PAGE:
The Great Outdoors (UK)
NosiDefence Kiwi tent
good headroom, good wind stability single door, no porch Flysheet: polycotton blend, (65/35) treated with PFC DWR and Eco Anti Mildew, 500mm hydrostatic head Groundsheet: 420D recycled polyester with PU coating, 10,000mm hydrostatic head Poles: 2x steel Pegs: 20 steel Porches: none Inner: 1 living area, approx. 255x188cm, centre height 148cm, side height 42cm craghoppers.com
Sleeping in this classic A-frame tent is a bit like kipping in a time tunnel, and took me right back to my first, week-long camps as a Scout (this definitely dates me). It’s made from polycotton and therefore has a low hydrostatic head; but in this case the tendency for the cotton to absorb water, rather than give it up, means we stayed completely dry on our test. The DWR treatment has worked well so far, but the brand warns that this is a tent for use in ‘mainly fair weather’. What you lack in technical waterproofness, you gain in breathability. It’s really comfortable and airy to sleep in, with none of the clamminess and condensation that can beset plastic fabrics. It even smells nice!
Unlike my old canvas Scout tent, the floor in this single-skin shelter is sewn in. There are four capacious pockets, the pegs and poles are thick steel, and there are eight pegging points and another eight guys. There’s a single entrance protected from the elements by a slight ‘beak’, the door of which opens from left, right or on both sides. Each side has a full-size mesh window, and there’s an additional two side vents low down on the long sides of the tent – again with mesh windows. Each opening has zips and toggles, and every component is beautifully made and very robust. ‘Sustainability’ has obviously been a priority.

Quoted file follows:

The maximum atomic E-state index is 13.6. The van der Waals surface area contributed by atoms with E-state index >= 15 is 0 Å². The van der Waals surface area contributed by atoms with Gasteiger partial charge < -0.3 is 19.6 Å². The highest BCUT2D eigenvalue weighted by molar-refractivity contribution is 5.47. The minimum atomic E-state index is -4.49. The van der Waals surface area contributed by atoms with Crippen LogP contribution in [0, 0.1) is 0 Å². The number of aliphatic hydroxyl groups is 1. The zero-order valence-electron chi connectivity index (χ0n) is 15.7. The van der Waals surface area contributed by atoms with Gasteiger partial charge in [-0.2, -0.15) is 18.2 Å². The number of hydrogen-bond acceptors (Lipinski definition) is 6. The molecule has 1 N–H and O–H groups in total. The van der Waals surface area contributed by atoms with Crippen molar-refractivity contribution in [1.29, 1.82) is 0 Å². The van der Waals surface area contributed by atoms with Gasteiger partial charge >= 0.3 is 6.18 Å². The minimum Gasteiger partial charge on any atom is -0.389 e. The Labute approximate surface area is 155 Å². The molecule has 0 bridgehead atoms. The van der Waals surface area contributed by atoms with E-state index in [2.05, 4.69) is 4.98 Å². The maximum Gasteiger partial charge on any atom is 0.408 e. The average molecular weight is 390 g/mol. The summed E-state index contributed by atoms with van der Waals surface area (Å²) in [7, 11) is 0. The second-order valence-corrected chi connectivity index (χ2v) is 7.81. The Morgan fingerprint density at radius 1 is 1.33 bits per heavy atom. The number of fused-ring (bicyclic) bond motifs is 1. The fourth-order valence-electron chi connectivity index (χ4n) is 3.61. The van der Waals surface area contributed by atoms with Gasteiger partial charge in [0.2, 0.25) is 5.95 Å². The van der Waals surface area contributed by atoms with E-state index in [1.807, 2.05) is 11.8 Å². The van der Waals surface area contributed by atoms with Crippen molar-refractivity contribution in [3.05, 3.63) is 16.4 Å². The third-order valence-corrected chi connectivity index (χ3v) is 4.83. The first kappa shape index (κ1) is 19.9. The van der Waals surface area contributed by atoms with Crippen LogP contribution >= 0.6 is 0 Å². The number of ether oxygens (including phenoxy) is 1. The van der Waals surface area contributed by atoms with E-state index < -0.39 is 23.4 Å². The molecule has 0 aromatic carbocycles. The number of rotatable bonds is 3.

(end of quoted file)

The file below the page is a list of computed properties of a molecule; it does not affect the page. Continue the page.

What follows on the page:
The A-frame design means it’s a cinch to pitch and it’s actually very wind-resistant, even in sudden gusts. Given the sturdy build quality, the carry weight isn’t too onerous, and it helps that a comfortable polycotton rucksack is supplied.
What would make this better? A door at each end would be far more practical, as would at least one porch – the beak could simply be extended, which would create a cooking and storage area. We’d struggle to get our family of four in without fisticuffs, too – it’s more like a 2-3-person, with gear. But despite its obvious limitations, the Kiwi tent turns out to be the most fun shelter we’ve used in a long time, and I’ll be sorry to see it go. For retro ‘I’m sleeping in a Wes Anderson film prop’ atmosphere, nothing else comes close!